The Bush era tax cuts are a matter of grave concern to the Republicans. They have made it clear that they will block all legislation until the tax cuts (from 39% to 36%) for the wealthiest 2% of Americans are secure. Since the Republicans are generally against taxes, it is no surprise that they are claiming that this is a matter of principle.
I do see the appeal of that principle. After all, taxes are (at best) a necessary evil and I, like everyone else, would prefer to pay less taxes rather than more. However, I do have some concerns about the fact that the Republicans’ principled stand means blocking all legislation until they get their way. Naturally, I will not argue that the Republicans seem to be engaged in what some might regard as threatening with a “nuclear option” or indulging in some sort of hostage taking or blackmail. Rather, I will take them at their word: they are acting on principle and this principle seems to be that tax cuts for the wealthiest Americans are more important than any other legislation.
To properly assess the principle and its application, the “other legislation” must be considered. One is the repeal of “don’t ask, don’t tell.” While this measure is supported by the military leadership, most Americans and most service members, Republicans have often taken moral stands against this in specific and against homosexuality in general. While it might be argued that the repeal is the right thing to do, it does seem that being willing to block it is consistent with Republican values.
A second piece of legislation is the Dream Act. This act is aimed at enabling people who came here illegally as minors to be put on a track towards citizenship that involves college education or military service. On the face of it, this act seems to be a clever bit of headhunting: rather than sending people of good character who will complete college or serve in our military to other countries, America gets to keep them. The conditions and requirements of this act seem eminently reasonable and it would seem to be of benefit not just to the people who would fall under the act but also the country.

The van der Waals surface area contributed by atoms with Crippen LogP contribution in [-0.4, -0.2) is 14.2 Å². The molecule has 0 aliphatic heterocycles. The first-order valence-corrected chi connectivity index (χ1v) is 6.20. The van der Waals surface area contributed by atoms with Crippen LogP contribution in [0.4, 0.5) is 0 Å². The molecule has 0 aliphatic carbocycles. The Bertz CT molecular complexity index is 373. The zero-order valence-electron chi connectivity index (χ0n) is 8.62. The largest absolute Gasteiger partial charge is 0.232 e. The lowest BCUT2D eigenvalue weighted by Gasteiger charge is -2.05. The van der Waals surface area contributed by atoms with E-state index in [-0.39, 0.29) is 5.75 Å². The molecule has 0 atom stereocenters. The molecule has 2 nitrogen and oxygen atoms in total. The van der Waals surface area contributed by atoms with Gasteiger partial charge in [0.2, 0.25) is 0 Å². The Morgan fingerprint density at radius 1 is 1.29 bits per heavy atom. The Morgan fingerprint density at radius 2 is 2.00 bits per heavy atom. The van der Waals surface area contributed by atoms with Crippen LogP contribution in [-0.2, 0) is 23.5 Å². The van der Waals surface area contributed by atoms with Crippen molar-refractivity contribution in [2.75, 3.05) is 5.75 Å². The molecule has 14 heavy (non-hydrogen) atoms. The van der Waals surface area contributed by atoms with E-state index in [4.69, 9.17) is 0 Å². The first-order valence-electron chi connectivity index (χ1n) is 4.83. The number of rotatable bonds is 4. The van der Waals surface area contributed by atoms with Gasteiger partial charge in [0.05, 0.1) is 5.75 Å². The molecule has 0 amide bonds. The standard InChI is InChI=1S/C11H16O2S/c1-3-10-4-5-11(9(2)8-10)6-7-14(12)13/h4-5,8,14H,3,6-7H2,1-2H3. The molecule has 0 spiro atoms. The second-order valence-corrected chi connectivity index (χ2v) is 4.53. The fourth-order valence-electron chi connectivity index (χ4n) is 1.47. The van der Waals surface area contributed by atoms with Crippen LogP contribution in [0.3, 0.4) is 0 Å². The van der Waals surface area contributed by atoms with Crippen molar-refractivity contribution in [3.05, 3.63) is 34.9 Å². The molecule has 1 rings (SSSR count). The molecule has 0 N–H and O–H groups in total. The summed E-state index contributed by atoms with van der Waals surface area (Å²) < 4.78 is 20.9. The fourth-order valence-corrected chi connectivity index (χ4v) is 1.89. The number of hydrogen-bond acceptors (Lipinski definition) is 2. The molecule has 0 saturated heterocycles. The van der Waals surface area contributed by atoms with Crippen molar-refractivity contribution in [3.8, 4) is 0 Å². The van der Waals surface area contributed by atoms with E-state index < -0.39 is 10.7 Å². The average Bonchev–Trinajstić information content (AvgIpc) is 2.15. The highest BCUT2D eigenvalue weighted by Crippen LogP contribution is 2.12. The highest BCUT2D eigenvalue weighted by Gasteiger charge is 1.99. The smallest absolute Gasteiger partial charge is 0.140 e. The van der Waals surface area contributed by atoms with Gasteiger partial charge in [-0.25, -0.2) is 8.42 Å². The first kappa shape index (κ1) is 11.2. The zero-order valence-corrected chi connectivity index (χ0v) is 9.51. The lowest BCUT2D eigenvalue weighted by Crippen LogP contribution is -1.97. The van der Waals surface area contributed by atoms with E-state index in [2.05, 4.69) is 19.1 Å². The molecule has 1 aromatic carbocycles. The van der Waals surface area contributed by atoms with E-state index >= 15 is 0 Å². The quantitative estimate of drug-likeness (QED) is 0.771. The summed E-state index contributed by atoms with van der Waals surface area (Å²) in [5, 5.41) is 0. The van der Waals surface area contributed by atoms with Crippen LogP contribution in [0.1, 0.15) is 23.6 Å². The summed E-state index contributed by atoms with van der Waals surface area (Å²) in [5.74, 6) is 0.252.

In general, the Republicans have been fairly tough on immigration (at least when it is a political issue). As such, blocking this act would seem to be consistent with their espoused principles.
A third piece of legislation is a bill to provide medical benefits and compensation for the 9/11 first responders. On the face of it, this would seem to be the sort of bill that the Republicans would proudly support. After all, they have been cashing in on 9/11 politically since 9/11. Republicans have praised the first responders as heroes and one would think that wounded heroes would be worthy of care.
However, Republicans have stepped up to filibuster this bill and intend to block it until the tax cuts for the wealthy are safe. The main arguments being advanced are financial. First, it has been argued that previous funding for folks involved with 9/11 have been misspent. The second argument is a question of funding for this bill.
Both these points are reasonable. Before federal dollars are spent on something, previous relevant financial irregularities need to be addressed and steps should be taken to prevent them from occurring in the future. By this principle, pork spending, the funding of the Iraq war, and so on all need to be properly investigated and steps taken to ensure that past problems (like the missing billions in Iraq) are fixed and proper safeguards are put in place. Naturally, I expect the Republicans to stick to this principle consistently.
It is also sensible to have funding for spending. This, of course, needs to be applied consistently. If it is applied to this bill, it must apply to all bills that involve spending. Of course, this bill could be funded by returning the tax rate on the wealthy Americans to the pre-Bush era rate. But, the Republicans’ principle seems to be that the wealthy are more important than the 9/11 responders. This makes the Republicans’ principle quite clear in this matter.